24-year-old Jesse Puts of the Netherlands made his mark on international swimming by way of his 50m freestyle Short Course World Championships title back in 2016. While competing in Windsor, the Dutchman took the gold in a time of 21.10, beating out Russian Vladimir Morozov and Lithuanian Simonas Bilis on the way to the top of the podium.
Since then the Mark Faber-trained athlete has been keeping his name in play among the sprinting elite, competing at the 2017 World Championships in Budapest, as well as the 2018 European Championships in Glasgow, finishing 6th at the latter competition in the men’s 50m free in 22.08.
Puts most recently took home 2 silver medals at the 2018 Short Course World Championships as a member of the Netherlands’ mixed 4x50m medley and mixed 4x50m free relays.
The man has been active into the 2019 calendar year as well but has added a new twist to his preparation heading into the 2019 World Championships. Working closely with Faber, who also coaches breaststroking ace Arno Kamminga and the country’s top backstroker Kira Toussaint, Puts has coined his pre-race warm-up routine as ‘hot turkey,’ in a twist on the ‘cold turkey’ tradition of no warmup at all.
Instead of traditionally warming up in the pool prior to a race, Puts stays dry and instead undergoes a series of active dryland exercises to get his body primed for racing.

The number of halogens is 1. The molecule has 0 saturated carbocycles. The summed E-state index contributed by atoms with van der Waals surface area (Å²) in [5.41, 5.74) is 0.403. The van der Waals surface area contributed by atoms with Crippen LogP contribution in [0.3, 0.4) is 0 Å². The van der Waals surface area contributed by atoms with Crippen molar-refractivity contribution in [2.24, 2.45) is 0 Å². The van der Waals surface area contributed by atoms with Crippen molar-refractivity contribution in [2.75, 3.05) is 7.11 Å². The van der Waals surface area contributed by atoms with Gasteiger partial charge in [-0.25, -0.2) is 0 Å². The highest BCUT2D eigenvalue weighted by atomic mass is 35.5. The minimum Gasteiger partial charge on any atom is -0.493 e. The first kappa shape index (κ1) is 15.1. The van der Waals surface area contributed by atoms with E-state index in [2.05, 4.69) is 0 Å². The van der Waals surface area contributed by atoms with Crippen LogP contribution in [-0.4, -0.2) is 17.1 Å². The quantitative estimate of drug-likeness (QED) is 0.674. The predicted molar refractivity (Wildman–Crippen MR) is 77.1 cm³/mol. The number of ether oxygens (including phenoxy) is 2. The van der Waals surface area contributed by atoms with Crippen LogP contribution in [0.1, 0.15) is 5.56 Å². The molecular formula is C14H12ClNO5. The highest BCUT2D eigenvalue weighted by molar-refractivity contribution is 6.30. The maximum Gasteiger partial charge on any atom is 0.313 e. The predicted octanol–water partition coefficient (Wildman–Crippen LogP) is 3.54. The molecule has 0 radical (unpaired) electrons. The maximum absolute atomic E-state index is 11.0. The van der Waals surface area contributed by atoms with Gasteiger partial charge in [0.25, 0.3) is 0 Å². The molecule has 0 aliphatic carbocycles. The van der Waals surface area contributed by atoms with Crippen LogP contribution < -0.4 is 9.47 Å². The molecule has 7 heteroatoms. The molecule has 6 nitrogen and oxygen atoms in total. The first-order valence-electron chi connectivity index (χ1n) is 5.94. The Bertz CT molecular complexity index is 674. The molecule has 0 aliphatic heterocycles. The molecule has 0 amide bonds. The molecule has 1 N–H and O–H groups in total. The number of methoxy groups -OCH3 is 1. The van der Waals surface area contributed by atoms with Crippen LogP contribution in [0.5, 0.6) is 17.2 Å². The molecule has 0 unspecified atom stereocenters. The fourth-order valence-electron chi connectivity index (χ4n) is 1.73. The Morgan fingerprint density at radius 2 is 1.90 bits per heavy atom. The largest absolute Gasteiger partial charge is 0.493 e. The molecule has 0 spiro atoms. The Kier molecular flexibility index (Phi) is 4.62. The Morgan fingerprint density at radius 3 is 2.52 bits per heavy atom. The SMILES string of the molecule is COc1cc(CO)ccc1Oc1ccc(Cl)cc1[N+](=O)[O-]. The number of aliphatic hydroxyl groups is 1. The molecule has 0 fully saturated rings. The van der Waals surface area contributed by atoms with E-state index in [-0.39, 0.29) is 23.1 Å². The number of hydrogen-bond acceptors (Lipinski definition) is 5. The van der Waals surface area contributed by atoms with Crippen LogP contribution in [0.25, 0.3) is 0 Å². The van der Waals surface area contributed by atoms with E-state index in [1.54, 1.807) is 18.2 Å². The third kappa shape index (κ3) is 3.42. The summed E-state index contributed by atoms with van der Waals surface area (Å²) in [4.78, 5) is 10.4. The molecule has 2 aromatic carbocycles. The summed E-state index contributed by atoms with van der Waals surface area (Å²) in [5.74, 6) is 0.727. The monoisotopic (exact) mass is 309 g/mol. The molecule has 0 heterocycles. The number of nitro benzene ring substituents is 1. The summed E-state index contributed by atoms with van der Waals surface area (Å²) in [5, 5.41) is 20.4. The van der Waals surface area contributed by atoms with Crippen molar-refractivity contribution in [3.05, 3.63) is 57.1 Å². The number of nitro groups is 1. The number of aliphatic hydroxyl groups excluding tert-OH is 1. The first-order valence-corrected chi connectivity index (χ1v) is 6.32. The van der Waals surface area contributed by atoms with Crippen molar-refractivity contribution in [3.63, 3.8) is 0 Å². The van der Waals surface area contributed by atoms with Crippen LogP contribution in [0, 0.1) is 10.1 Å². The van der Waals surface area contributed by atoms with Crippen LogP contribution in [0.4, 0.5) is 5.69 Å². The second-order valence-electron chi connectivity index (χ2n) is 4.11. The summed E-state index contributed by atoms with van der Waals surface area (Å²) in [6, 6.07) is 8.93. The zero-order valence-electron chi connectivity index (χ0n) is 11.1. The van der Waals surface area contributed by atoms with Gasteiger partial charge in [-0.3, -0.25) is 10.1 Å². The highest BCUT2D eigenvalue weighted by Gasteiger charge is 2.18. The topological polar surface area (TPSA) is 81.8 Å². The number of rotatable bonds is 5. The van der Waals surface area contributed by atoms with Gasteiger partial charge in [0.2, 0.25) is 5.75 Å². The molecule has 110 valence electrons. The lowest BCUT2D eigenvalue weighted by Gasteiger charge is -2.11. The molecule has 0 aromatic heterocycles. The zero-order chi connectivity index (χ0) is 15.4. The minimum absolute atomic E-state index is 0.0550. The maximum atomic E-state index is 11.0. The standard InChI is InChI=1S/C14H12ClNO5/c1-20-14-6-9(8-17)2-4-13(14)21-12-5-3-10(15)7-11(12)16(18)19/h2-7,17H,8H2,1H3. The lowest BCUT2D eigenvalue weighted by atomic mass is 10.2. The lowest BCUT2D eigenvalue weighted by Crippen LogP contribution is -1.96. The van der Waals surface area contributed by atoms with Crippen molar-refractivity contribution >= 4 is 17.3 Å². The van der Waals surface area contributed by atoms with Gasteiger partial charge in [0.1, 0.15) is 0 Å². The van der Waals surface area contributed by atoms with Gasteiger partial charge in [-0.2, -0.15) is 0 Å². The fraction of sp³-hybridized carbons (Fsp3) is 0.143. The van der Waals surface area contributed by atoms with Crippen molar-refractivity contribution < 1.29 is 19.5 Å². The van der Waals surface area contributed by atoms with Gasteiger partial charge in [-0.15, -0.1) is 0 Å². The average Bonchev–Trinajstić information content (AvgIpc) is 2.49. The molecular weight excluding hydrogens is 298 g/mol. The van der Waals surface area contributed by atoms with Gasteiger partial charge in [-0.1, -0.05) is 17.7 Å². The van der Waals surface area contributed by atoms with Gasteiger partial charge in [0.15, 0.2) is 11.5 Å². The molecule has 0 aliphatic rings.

Puts, who started the routine 5 or 6 weeks ago, told SwimSwam from Italy this week, “Exercises depend on what I think I need at the moment.
“First some mobility work and then we go into the more shoulder and core activation stuff, such as explosive pushups, jumps, throwing or slamming a (medicine) ball.
Puts says that the mobility exercises typically take around 30 minutes, with the activation hovering around 10 minutes.
“It’s just something I’m trying out for a couple of times and then we will decide if we will implement it permanently.”
Summing up ‘hot turkey’ succinctly Puts says, “It’s just skipping the water warm-up and just prepping my body to race on the land. Starting slow and bumping up the intensity towards the race.”
“It’s not completely new, but for me, it’s a new thing.”
Taking a look at how the Dutchman has fared so far this year, the ‘hot turkey’ routine appears to be treating Puts well.
In January of this year, pre-hot turkey, Puts produced a 22.41 for gold at the Flanders Cup, followed by a silver medal-worthy 22.33 at the FFN Golden Tour in Marseille.
April brought Puts gold at the Swim Cup – The Hague with his podium-topping 22.25, while he dropped that down to 22.16 for gold at the Swim Cup – Eindhoven just little over a week later.
Puts has continued to drop in time, hitting 22.08 at the French Open, adding a bit of time en route to capturing 6th place yesterday in Sette Colli with a mark of 22.16.
The routine seems, so far, to be enough to keep Puts hovering just-over the 22-second barrier: which he’ll most definitely need to cross to make the final at next month’s World Championships in Gwangju.